Ransoms and class actions
Jason explains that an organisation can’t be naive to the possibility of cyber attacks and ransoms. There is no blanket answer to the question of whether companies should or shouldn’t pay ransoms, as cyber attacks are complex and motivations vary beyond financial gain. There needs to be efforts to improve legislation, and more collaboration with the government to clearly define exceptions to the rule of not paying ransoms for businesses that might have no choice.
Jason noted that when it comes to learning from data breaches, it’s currently hard to get the data to understand what’s happening. Many businesses involved in recent major data breaches are now facing class actions and it’s important for businesses across Australia to understand how those class actions can be relevant to them, particularly in a time where cyber attacks are deemed inevitable. The key is to understand how current legislations around the breach of privacy, breach of contract, and other disclosure laws relate to data breaches. If a precedent is set by recent class actions following data breaches, organisations must understand how it can potentially impact their business and have plans in place for the possibility.
Plan from the Government to make collaboration easier
The Minister explained that as the government is working on refining the national cyber strategy, finding a solution to make it easier to collaborate and share threat information without causing more harm is high on the agenda. The ideal vision is to create technology that enables the sharing of threat information and data in a seamless way.
The government’s role is to become a trusted aggregator so that businesses can willingly share important information around cyber attacks and threats, while being confident that its privacy and business interests are protected. With this information, the government’s mission is to find a way to send that information back to the industry and experts with an intelligence overlay to work on finding solutions together.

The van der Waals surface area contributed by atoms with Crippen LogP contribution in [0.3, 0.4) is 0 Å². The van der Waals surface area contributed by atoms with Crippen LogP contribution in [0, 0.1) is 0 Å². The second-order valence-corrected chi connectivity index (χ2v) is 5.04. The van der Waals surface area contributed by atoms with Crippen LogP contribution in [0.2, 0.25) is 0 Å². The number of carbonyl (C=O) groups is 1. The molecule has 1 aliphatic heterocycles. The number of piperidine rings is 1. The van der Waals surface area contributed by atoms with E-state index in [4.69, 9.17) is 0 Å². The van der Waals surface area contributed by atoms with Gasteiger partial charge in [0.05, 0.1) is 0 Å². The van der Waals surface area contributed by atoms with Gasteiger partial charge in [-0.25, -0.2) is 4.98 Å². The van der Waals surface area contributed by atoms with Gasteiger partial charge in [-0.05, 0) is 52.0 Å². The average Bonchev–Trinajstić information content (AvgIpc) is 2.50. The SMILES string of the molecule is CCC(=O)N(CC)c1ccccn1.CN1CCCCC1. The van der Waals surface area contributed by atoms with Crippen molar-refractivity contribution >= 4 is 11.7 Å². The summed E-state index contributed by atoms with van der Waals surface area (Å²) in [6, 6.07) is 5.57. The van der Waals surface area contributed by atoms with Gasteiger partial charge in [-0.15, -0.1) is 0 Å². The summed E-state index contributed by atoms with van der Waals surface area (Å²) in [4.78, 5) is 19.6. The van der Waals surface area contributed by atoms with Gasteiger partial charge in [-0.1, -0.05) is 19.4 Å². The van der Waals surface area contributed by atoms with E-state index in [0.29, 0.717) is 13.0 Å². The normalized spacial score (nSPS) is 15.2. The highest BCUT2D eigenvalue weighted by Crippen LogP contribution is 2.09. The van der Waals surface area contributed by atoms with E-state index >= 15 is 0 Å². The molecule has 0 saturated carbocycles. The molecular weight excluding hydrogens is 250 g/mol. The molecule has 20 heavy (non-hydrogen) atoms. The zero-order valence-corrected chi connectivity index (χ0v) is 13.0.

The discussion continued in the Fireside Chat with John Mullen, Chair of Telstra which was hosted by Shamane Tan.
John shared how the magnitude of cyber threats has made him think differently and helped him move from focusing exclusively on prevention to preparedness. He shared some advice for boards: “Every director has an equal responsibility to understand cyber strategies and policies. Cyber is really hard to understand though – as a director, how do you learn that? Persistence is key is the lesson I learnt – even with resistance, keep having those cyber meetings and workshops.”
As for CSOs and CISOs, John shared some advice to help them help their boards. “If your board needs to be persuaded on cyber security, then change your board. It’s 2023 and cyber needs to be a known priority. People’s lives are at risk. Boards and management need to understand you cannot afford to not care about cyber.”
John explained that in order to help boards, information and education is key. He noted that penetration testing has been effective – as it helps boards and leaders understand the gravity of their actions and what can happen if cybercriminals get into organisations.
As the day came to a close after the industry leaders shared unique perspectives and glimpses into how they’re managing cyber risks within their own organisations, one thing was clear: we have to work together.
Many thanks to all who attended and we look forward to pushing onwards with our shared vision of cyber resiliency in the years to come.
Photo Credits: Oskar Lim